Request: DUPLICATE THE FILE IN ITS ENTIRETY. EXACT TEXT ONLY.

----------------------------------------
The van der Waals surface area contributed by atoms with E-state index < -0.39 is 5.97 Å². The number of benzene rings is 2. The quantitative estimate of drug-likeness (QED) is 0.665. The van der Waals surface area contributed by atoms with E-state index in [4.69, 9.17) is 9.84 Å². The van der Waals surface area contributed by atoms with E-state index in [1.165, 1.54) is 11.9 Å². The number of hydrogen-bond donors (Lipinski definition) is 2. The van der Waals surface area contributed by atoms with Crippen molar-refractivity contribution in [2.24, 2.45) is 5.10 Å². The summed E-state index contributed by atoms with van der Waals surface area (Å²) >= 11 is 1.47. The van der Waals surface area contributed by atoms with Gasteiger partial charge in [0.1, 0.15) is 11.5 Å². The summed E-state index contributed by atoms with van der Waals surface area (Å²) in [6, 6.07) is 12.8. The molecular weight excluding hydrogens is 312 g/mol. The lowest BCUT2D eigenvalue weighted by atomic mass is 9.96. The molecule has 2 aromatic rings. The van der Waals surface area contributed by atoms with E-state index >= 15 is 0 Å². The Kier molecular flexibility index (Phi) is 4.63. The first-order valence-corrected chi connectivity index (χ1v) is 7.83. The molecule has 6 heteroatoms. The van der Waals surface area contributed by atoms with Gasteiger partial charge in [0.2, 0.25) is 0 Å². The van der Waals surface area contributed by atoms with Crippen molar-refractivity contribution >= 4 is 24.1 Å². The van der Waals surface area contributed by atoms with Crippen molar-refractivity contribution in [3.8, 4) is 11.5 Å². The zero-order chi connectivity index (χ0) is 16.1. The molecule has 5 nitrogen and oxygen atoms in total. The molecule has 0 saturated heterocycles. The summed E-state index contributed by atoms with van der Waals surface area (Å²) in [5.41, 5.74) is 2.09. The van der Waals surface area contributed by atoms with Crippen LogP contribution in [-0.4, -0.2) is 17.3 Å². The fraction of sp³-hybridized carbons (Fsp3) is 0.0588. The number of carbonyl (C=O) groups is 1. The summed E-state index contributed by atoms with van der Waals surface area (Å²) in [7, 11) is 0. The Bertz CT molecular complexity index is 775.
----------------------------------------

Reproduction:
The van der Waals surface area contributed by atoms with E-state index < -0.39 is 5.97 Å². The number of benzene rings is 2. The quantitative estimate of drug-likeness (QED) is 0.665. The van der Waals surface area contributed by atoms with E-state index in [4.69, 9.17) is 9.84 Å². The van der Waals surface area contributed by atoms with E-state index in [1.165, 1.54) is 11.9 Å². The number of hydrogen-bond donors (Lipinski definition) is 2. The van der Waals surface area contributed by atoms with Crippen molar-refractivity contribution in [2.24, 2.45) is 5.10 Å². The summed E-state index contributed by atoms with van der Waals surface area (Å²) >= 11 is 1.47. The van der Waals surface area contributed by atoms with Gasteiger partial charge in [0.1, 0.15) is 11.5 Å². The summed E-state index contributed by atoms with van der Waals surface area (Å²) in [6, 6.07) is 12.8. The molecular weight excluding hydrogens is 312 g/mol. The lowest BCUT2D eigenvalue weighted by atomic mass is 9.96. The molecule has 2 aromatic rings. The van der Waals surface area contributed by atoms with E-state index >= 15 is 0 Å². The Kier molecular flexibility index (Phi) is 4.63. The first-order valence-corrected chi connectivity index (χ1v) is 7.83. The molecule has 6 heteroatoms. The van der Waals surface area contributed by atoms with Gasteiger partial charge in [0.2, 0.25) is 0 Å². The van der Waals surface area contributed by atoms with Crippen molar-refractivity contribution >= 4 is 24.1 Å². The van der Waals surface area contributed by atoms with Crippen molar-refractivity contribution in [3.8, 4) is 11.5 Å². The zero-order chi connectivity index (χ0) is 16.1. The molecule has 5 nitrogen and oxygen atoms in total. The molecule has 0 saturated heterocycles. The summed E-state index contributed by atoms with van der Waals surface area (Å²) in [5.41, 5.74) is 2.09. The van der Waals surface area contributed by atoms with Crippen LogP contribution in [-0.4, -0.2) is 17.3 Å². The fraction of sp³-hybridized carbons (Fsp3) is 0.0588. The number of carbonyl (C=O) groups is 1. The summed E-state index contributed by atoms with van der Waals surface area (Å²) in [7, 11) is 0. The Bertz CT molecular complexity index is 775.